Purple Sun Glass was manufactured at the turn of the last century, up to WWI. Prior to the Civil War, clear colorless glassware was made with lead, but lead was needed for warfare. Subsequently the lead was replaced with manganese dioxide in the manufacture of soda lime glass, producing a crystal clear product more desirable than the greenish color that resulted without the use of lead. Glass makers added manganese to decolorize the glass from aqua green, a hue imparted by iron contamination of the sand used in making glass.
While their intention was not to impart a purple tint, over time and with exposure to ultraviolet rays of sunlight, the manganese in the glass caused a permanent color change to a light purple. The subsequent color shift to light purple after months or years of exposure to sunlight was both unexpected and unintended.
While purple sun glass, or amethyst glass, dating to as early as 660 BC was found in Egypt, modern manganese glass was manufactured from about 1865-1920 [Historical Archaeology 2006 40(2): 45-56]. Items manufactured from this glass are now collectable antiques ranging from glass electrical insulators and transom windows, to common and fine glassware. Even glass medicine bottles of the period turned purple as they lay discarded in old dumpsites. Purple sun glass items were made for everyday use, therefore many that have survived show signs of wear such as scratches, fleabites, and chips. Nevertheless, they remain highly collectable.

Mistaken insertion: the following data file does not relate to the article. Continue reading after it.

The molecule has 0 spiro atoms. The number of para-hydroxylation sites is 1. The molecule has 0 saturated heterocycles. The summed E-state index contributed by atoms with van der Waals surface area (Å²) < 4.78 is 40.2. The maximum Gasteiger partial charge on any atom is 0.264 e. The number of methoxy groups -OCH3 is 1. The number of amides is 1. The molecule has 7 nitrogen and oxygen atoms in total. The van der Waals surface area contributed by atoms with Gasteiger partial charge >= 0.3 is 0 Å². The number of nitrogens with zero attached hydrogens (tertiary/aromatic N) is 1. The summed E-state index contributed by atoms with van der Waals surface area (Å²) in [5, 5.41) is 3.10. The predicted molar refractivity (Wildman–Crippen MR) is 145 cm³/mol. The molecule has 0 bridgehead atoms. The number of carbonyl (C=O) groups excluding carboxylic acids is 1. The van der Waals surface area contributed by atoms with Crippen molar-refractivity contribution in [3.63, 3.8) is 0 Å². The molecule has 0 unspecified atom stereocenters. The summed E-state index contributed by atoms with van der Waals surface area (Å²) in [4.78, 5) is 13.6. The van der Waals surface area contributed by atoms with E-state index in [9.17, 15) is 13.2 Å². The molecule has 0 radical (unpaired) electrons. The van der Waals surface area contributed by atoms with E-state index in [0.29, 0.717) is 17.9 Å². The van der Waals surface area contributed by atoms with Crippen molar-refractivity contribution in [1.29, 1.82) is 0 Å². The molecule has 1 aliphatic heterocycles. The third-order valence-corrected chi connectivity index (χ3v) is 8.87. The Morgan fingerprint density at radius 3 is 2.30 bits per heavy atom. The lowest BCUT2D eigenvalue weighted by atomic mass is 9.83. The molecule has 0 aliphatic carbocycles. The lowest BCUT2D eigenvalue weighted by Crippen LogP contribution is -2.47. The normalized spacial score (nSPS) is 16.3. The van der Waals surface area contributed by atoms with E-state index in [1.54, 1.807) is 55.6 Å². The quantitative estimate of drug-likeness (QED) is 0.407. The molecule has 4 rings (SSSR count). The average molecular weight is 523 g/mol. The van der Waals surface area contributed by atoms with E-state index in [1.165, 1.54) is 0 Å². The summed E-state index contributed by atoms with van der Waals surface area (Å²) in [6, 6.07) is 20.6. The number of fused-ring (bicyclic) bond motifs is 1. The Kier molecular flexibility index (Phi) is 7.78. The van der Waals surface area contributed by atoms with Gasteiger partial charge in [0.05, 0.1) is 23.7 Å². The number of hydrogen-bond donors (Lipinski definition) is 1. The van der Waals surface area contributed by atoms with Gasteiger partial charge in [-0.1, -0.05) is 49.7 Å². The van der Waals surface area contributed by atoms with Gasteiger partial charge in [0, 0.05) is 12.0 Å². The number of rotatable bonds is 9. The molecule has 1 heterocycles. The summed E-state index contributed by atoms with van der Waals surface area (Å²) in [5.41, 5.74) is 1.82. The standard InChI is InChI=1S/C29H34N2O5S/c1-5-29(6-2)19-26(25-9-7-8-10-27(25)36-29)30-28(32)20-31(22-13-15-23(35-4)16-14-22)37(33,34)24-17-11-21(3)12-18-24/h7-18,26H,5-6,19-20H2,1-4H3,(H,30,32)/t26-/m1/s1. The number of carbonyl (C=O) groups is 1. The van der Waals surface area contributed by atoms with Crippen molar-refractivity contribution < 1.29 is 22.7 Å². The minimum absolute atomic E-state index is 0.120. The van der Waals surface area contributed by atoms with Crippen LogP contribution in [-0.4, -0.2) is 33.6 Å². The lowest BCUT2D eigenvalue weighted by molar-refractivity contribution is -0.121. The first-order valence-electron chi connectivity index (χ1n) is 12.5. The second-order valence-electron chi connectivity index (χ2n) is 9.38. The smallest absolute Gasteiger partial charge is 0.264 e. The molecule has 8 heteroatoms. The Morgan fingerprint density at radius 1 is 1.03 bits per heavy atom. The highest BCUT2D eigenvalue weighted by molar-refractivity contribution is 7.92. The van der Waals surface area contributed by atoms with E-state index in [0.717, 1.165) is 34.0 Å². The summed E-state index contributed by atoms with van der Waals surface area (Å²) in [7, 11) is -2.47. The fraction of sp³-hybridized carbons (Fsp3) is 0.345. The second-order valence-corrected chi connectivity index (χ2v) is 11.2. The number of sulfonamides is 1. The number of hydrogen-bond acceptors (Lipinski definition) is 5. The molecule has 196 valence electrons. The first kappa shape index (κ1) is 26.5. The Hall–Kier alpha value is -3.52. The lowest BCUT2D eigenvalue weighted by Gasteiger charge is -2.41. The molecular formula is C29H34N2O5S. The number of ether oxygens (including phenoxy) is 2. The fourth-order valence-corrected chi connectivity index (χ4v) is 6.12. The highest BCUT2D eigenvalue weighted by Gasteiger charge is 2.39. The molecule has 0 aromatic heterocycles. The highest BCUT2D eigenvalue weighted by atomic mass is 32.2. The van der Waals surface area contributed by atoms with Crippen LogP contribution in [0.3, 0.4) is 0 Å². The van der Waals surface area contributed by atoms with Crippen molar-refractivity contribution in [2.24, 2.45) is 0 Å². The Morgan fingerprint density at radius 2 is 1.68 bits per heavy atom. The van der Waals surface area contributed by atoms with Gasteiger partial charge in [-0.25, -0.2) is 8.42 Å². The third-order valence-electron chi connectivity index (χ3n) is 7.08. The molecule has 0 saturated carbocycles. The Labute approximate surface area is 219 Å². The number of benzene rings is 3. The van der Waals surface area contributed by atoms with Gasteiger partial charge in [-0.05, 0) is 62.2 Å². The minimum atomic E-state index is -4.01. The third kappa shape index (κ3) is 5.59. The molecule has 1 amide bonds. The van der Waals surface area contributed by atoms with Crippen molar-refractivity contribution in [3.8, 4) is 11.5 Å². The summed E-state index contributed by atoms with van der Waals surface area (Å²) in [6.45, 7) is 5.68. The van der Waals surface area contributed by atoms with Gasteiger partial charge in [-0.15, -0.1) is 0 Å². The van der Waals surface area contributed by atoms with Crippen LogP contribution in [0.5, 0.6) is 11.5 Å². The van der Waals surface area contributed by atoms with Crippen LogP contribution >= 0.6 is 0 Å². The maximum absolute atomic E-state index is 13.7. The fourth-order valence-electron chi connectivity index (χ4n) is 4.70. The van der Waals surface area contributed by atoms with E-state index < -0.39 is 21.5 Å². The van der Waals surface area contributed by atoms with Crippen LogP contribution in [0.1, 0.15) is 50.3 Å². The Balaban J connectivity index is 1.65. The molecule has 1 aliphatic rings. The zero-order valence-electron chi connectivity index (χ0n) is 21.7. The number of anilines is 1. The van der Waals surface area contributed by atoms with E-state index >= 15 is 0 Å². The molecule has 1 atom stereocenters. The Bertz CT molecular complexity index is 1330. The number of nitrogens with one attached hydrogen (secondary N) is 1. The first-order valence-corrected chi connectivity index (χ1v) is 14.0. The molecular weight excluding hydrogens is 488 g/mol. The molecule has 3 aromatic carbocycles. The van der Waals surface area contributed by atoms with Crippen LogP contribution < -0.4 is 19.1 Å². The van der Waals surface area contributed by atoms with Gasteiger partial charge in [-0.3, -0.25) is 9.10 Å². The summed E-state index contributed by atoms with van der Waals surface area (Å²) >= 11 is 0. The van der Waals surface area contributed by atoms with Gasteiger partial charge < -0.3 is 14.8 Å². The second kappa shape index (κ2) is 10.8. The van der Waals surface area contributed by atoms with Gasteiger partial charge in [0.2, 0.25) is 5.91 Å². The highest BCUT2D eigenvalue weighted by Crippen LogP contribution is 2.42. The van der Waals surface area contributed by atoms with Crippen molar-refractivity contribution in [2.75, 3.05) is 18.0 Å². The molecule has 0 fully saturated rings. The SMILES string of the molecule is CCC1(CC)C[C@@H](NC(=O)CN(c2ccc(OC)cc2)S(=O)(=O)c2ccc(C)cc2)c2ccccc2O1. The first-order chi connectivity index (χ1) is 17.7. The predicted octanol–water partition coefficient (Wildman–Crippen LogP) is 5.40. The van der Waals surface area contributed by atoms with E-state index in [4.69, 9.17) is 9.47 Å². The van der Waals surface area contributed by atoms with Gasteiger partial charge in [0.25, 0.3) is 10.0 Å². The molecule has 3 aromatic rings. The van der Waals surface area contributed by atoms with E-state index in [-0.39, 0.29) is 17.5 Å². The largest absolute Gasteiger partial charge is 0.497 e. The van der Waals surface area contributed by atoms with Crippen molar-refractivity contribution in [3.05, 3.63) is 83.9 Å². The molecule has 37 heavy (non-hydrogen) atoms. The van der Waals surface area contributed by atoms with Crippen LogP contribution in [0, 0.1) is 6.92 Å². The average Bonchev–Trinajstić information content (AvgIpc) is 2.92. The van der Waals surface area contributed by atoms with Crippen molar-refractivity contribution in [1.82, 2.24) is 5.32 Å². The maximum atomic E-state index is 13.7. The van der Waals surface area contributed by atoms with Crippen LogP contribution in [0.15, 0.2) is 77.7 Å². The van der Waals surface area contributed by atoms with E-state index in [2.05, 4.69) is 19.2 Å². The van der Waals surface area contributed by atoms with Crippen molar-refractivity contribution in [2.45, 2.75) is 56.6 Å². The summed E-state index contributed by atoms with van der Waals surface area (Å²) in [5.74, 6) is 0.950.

Thomas Gaffield in 1881 described the action of sunlight on glass as
painting by the magical pencil of the sun.
I have been collecting purple sun glass items for about 40 years.
Some of these items are featured for your admiration and for sale in the
Purple Sun Arts Studio and Gallery
142 Harrison Street in Oak Park, IL.